Added to this is the appearance of a trained assassin from a secret society who has identified them as the nexus of eventual social collapse and global catastrophe. His Order does not permit the killing of minors, though, so he is limited to ruining their lives and attempting to keep them apart.
What is special about them is…
Patricia is an emergent witch. She discovers early on that she can speak to animals, but it may be an hallucination (it’s not). Her older sister, who spies on her, makes matters worse by secretly recording Patricia in some of her more extreme attempts at revisiting her chance discovery of “powers” and releasing it on social media.
Laurence is an emergent technical genius who sets about building a self-aware AI in the closet of his room. His parents, who are in most ways failures, see his obsession with staying indoors, reading obsessively, and attempting to gain admission to a science school as unhealthy and insist on outdoors programs and forced social interaction. They have no clue that everything is against this.
Patricia and Laurence are eventually driven apart and grow up to make lives in their separate spheres, both successfully. They re-encounter each other and fall into an alliance to save the Earth, which is in the late stages of environmental collapse. Each in their own way must address this problem and here is where it gets interesting.
As if all the rest isn’t already interesting enough. Anders has painted fulsome portraits of the outsiders we all knew (or, in some instances, were) with sympathy and understanding that avoids pity and makes for satisfying character study. Laurence and Patricia could easily have become archetypes, and certainly in some ways they are, but here they are simply people we may well know, and even wish to know. And the relationship she builds between them is complex and resonant in surprising ways. In a novel already repleat with strengths, this is a major achievement.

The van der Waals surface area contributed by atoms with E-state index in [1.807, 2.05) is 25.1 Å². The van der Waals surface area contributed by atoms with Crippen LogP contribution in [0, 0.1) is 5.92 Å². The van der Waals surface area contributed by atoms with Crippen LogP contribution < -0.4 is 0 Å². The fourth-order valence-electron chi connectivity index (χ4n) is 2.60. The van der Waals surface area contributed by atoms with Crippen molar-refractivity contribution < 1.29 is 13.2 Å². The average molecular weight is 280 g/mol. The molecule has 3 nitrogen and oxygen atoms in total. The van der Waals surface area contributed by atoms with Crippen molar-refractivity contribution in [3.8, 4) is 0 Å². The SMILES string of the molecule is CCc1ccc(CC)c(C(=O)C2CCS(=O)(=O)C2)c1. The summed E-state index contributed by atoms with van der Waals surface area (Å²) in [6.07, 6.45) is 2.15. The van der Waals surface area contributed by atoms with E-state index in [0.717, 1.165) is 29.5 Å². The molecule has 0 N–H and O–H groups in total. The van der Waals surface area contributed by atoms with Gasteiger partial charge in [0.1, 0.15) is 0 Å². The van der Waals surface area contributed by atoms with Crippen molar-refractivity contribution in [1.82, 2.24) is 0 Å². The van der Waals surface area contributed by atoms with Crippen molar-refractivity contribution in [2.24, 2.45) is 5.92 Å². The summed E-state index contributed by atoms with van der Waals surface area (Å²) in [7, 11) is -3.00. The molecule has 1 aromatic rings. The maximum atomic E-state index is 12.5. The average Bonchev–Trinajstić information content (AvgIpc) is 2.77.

How she makes the merger of magic and science work is also by way of character. Laurence and Patricia are both in dialogue with the universe. They use different languages, elicit different responses, but in the end it turns out to be the same universe. Anders suggests that we still don’t have a firm grasp of how manifold and multifaceted that universe is, but in the end it is all a conversation. Multilingual, to be sure, and compiled of palimpsests sometimes hard to identify. What is required is an appreciation of the wider concept.
What makes this a successful blending—merging, really—of usually antipathetic concepts is that dialogue and the acknowledgment in the end that both views make for a greater understanding. The solutions—if any are to be found—come from the combined strengths of the divergent views. Laurence and Patricia, depending on each other, coming to know that here there is genuine friendship, love, acceptance, and a willingness to understand the other side, make for better answers than they do apart.
I do not wish to spoil the myriad of dialectical twists and turns salted throughout. Anders has not given us a set solutions, but as series of antiphonal arguments leading to a place where a wider view may be achieved. Throughout she plays with the tropes, the themes, the assumptions, connects them to human concerns, and manages something greater than the sum of its traditionally antagonistic parts.